Before we could play games over the internet, gamers got together in poorly-lit rooms to play video games together. Those poorly-lit rooms were called arcades, and they were awesome. Some of the best arcade games were those that let you play side-by-side with your friends, either cooperatively or competitively. These eight arcade games are some of the best examples of just how awesome that time was.
Don’t see your favorite, or think we forgot an important one? Let us know in the comments!
First published in 1989, NBA Jam was a staple in nearly every arcade in its day. It was an over-the-top 2-on-2 basketball game that was one of the first to feature NBA-licensed teams and players and their digital likenesses. Those likenesses were about all the realism that was included, as players could routinely jump super-high and pull off dunks that completely ignored the laws of physics, and hitting three shots in a row made you “on fire,” giving you unlimited turbo and more accurate shooting. It was loads of fun, and all the easter eggs (like playing as former President Bill Clinton) kept things fresh for a long time.
If you’ve ever wanted to see what it’s like to be a giant movie monster hell-bent on destroying a city, Rampage is the game for you. As either a giant gorilla, giant lizard, or giant werewolf, you’ll scale buildings, smash them to bits, and do it all while you’re fending off tanks, soldiers, and other annoyances. Best of all, you could play it alongside a friend, which raised an interesting dilemma: Do you cooperate to make sure you both get the points you need, or go ruthless and make sure you come out on top?
In 1992, Konami rolled out the X-Men arcade machine, and many, many quarters were harvested. The huge cabinet let you and up to five friends play as the X-Men in this side-scrolling beat-em-up, but there were also two and four player versions made as well. Cyclops, Colossus, Wolverine, Storm, Nightcrawler and Dazzler were available to play, and they’d team up to take down Magneto. The game was eventually ported to PS3 and Xbox 360, but in my opinion the true arcade experience was diminished by the removal of the coin slot.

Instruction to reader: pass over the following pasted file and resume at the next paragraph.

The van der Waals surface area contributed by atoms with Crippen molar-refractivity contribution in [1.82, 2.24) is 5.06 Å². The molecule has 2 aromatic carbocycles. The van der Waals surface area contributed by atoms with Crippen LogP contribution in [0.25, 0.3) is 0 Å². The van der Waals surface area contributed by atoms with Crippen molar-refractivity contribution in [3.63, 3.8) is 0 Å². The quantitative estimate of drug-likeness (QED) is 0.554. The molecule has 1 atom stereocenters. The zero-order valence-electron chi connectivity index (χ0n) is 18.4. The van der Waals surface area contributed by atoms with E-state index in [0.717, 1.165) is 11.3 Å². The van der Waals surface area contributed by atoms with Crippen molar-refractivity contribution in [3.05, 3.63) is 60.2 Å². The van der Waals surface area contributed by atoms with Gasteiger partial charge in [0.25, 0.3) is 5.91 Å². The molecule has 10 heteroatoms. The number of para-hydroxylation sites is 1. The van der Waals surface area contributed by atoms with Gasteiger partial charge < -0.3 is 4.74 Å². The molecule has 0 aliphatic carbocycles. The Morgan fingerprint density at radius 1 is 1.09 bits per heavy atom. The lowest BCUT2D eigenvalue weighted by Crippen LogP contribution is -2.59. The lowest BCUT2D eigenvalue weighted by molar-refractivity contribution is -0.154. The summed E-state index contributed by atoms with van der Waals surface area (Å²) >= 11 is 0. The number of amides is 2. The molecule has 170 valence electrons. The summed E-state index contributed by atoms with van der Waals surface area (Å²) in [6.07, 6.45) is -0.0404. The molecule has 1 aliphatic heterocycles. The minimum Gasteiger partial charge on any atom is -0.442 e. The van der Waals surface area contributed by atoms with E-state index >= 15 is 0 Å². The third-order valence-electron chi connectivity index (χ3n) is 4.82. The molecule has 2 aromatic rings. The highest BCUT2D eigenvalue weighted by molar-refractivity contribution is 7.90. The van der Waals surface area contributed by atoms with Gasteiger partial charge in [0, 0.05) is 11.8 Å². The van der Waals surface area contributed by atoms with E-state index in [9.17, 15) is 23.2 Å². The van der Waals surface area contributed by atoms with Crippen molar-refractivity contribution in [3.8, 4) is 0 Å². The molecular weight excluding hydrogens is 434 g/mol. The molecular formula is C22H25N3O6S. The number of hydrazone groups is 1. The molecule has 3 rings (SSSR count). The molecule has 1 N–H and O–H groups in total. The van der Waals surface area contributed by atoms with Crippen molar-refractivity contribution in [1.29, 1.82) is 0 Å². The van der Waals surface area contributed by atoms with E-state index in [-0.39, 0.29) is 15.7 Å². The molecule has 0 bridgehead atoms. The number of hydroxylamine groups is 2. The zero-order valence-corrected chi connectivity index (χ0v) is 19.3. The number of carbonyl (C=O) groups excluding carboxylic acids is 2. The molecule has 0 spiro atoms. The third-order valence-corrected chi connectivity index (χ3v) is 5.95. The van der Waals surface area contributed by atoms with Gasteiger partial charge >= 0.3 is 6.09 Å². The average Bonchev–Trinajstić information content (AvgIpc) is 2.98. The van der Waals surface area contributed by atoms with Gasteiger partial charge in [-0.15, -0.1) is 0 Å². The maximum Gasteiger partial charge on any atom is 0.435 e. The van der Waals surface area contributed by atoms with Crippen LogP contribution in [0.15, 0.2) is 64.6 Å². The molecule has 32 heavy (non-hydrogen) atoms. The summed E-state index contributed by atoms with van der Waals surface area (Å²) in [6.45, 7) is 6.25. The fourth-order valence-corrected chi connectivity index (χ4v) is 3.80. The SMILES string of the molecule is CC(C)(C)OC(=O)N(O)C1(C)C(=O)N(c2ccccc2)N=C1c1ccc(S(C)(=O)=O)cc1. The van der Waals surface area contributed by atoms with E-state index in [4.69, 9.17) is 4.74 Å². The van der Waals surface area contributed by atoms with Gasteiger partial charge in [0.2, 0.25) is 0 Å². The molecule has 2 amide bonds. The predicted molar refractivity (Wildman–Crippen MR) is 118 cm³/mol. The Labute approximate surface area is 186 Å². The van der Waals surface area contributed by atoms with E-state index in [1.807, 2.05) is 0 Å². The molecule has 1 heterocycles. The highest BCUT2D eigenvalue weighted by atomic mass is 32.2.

Street Fighter II
Capcom knew that Street Fighter had potential, and it was realized with the release of Street Fighter II in 1991. Street Fighter II built on the base gameplay of the original, and added the option to choose which character you played as. It is also the game that spawned the idea of a “combo” system, thanks to a bug that allowed players to cancel some animations by performing another move, allowing them to chain moves together. It was so popular that it was adopted as the standard for the genre, and persists to this day.
Teenage Mutant Ninja Turtles
Popularity of the Teenage Mutant Ninja Turtles spiked in the late 80s, so of course they had an arcade game. Another side-scrolling beat-em-up, Teenage Mutant Ninja Turtles let you and three friends play as the ass-kicking quartet, who would take on all the iconic baddies from the series, including Rocksteady, Bebop, and Shredder. Add in eating pizzas to regain health, and you’ve got everything that was great about Teenage Mutant Ninja Turtles. Just hope you have enough quarters.
Double Dragon sends you and a friend on a mission to save the kidnapped Marian, the girl you both love. As you fight your way through countless enemies and bosses, you’ll no doubt start to wonder what the last boss will be like, especially since you’ve plugged tons of quarters in already. But after you beat the final boss, you’ll find that there’s one last fight in store: a battle to the death against your friend, with the winner escorting Marian home.
Ivan “Ironman” Stewart’s Super Off Road
With three steering wheels jutting from its cabinet, Ivan “Ironman” Stewart’s Super Off Road certainly took up some floor space. As you raced around the game’s varied tracks, you’d collect cash that could be used to upgrade your truck with new tires, new shocks, and more nitro capacity. You’d need all those upgrades, because once the fourth race kicks off, Ivan “Ironman” Stewart himself takes to the track in his distinctive white truck. Defeating his AI-powered vehicle was possible, but very difficult. Still, you’d be hard pressed to find a more fun game to play with two friends. Except for maybe….
If your favorite game is non-stop action, then Gauntlet is for you. There’s no pesky storyline to get in the way, and no boss fights to slow you down. Just a bunch of random makes, plenty of enemies, treasure to looted, and one awesome narrator. The phrase “Warrior needs food badly” is still in the gaming lexicon today. The only way Gauntlet got any better was to drag three friends into playing it with you. It was a hell of a way to spend a Saturday.